To those who have the opportunity to travel to one of the Departmental Archives in France to research in notarial records for the marriage contracts of their ancestors, we dedicate this post. We have written a tad about dowries and marriage contracts in French society. We have given an example of a 1929 marriage contract, with an explanation of the marriage regimes allowed by law. Now, we explain how to find them in the archives, should you be so lucky as to go on a research junket.
There are, in the Departmental Archives, the fonds de l'enregistrement, also known as the fonds du Contrôle des actes, both being a type of documents register book. They form a part of the insinuation judiciaire, a required registration of all notarial actes concerning the transfer of property. Enlarged by the same law, the ordonnance de Villers-Cotterêts in 1539, that mandated the recording of baptisms, marriages, and burials, the insinuation judiciaire ensured that such transfers of property -- whether by donation, inheritance, as part of a marriage contract, etc. -- would be public, thereby, rather wishfully, hoping to avoid fraud. Fifty years later, the Contrôle des actes, was required for all notarial documents written and also -- rather more realistically than the insinuation, collecting fees and taxes on each transfer of property or goods. After the Revolution, these registers were called l'enregistrement.
All of these registrations were the responsibility of the notaires who took their own registers to specific bureaux, the location of which makes no geographical sense that we can see. The Departmental Archives all keep maps and concordances explaining where these bureaux were and what areas they covered. The registers contain transcriptions of the actes and are, naturally, in chronological order. Thus, for each type of documentation, the bureaux created alphabetic tables, or indices, for each type of acte register. The example above and below is a Table aphabétique des Contrats de Mariage registered from 1803 to 1805 in Montauban.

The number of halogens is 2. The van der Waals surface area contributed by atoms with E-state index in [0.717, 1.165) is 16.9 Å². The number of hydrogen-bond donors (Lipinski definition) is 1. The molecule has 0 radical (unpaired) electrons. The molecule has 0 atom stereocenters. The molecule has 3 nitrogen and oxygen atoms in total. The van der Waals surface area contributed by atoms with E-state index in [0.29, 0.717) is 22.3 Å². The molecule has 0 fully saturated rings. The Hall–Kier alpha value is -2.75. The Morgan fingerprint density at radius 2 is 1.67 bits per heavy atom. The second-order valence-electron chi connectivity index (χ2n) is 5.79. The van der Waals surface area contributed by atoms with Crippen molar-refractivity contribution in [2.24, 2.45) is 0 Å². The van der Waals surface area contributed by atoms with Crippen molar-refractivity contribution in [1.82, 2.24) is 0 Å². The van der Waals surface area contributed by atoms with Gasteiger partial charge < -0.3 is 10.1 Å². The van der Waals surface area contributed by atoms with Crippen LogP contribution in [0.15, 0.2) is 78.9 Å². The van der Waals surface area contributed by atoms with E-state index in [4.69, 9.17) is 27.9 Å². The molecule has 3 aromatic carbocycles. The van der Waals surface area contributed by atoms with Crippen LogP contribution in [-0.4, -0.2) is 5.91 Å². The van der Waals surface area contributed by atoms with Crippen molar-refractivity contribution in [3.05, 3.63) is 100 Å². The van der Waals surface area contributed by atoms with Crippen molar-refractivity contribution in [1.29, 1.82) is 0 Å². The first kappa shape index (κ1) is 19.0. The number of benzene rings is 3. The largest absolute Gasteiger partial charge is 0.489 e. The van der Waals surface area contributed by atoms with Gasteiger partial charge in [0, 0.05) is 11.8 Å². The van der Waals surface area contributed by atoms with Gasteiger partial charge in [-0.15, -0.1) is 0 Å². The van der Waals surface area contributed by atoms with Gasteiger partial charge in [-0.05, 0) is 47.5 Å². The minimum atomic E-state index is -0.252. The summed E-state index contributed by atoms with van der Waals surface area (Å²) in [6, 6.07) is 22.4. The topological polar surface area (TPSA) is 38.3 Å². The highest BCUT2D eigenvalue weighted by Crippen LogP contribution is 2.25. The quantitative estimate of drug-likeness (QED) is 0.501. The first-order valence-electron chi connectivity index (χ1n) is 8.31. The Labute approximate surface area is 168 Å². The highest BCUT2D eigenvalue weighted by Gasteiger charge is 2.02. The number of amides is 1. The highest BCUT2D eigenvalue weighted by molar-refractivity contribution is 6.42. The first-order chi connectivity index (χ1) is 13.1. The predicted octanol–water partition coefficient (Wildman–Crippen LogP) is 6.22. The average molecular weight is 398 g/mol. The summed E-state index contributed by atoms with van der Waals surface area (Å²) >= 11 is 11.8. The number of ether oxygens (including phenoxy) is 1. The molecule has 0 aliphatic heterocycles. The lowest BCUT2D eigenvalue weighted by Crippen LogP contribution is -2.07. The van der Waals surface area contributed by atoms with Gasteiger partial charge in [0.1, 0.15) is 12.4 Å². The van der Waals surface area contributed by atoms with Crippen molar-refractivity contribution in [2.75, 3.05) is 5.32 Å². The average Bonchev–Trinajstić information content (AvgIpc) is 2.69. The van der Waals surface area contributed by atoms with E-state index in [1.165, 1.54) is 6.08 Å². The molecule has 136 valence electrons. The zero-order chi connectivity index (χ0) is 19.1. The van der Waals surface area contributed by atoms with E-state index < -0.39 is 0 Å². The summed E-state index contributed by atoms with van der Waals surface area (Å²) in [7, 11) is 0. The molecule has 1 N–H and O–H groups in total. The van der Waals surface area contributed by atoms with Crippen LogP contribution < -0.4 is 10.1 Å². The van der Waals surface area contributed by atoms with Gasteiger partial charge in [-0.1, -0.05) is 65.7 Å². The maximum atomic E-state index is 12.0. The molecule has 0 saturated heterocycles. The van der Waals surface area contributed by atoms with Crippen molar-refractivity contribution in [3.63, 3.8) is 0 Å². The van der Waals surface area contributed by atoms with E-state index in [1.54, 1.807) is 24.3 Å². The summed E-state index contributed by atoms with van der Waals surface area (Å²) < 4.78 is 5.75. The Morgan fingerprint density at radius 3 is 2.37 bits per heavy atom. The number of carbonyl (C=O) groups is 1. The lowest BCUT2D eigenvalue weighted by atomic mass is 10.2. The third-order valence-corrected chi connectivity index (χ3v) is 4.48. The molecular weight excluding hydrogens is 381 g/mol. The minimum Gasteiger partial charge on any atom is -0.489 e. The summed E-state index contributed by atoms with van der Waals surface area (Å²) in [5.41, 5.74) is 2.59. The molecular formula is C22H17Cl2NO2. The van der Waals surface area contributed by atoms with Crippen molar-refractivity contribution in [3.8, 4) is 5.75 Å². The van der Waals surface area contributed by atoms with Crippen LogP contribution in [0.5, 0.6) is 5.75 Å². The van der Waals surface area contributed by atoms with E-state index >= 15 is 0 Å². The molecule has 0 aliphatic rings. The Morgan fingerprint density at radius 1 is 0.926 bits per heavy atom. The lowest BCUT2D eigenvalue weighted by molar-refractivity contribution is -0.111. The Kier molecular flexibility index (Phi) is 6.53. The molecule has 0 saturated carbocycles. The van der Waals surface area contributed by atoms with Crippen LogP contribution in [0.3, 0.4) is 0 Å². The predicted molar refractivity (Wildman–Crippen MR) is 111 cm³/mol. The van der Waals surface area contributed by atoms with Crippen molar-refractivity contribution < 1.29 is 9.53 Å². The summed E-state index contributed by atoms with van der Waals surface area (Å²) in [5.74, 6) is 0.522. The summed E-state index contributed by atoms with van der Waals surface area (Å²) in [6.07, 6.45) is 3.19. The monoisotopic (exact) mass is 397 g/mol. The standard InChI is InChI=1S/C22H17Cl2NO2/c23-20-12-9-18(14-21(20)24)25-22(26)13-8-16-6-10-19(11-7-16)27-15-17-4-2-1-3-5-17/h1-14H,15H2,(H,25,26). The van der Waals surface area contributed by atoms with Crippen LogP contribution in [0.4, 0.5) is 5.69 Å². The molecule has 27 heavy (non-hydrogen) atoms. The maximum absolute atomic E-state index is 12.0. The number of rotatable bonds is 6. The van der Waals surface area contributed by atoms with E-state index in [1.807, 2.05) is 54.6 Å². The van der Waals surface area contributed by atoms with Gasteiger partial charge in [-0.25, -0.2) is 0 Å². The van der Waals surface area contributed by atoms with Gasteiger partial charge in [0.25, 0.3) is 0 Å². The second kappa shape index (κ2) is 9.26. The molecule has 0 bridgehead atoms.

The images above show the left and right side, respectively, of the register of marriage contracts. It gives:
- The full name of the groom-to-be
- His profession
- His place of residence
- The name of the bride-to-be
- Her place of residence
- The nature and value of any goods or property given as dowry
- The date of the marriage contract
- The name and place of residence of the notaire who wrote it
With this information, it is then possible to find the marriage contract, with all of its wondrous genealogical detail.
These tables work best when you have the knowledge from the marriage registration, e.g. the names of the groom and bride and their places of residence, as well as the date and place of the marriage. Without that, the hunt through the many tables would be too arduous.
For those not able to visit the Departmental Archives, some of them have put some tables and contrôles -- either for marriage contracts and/or for other notarial documents -- on their websites. As of today, they include:
- Var (who have a particularly good explanation of how to use their collection)
So, for many, it may not be necessary to travel after all.
©2013 Anne Morddel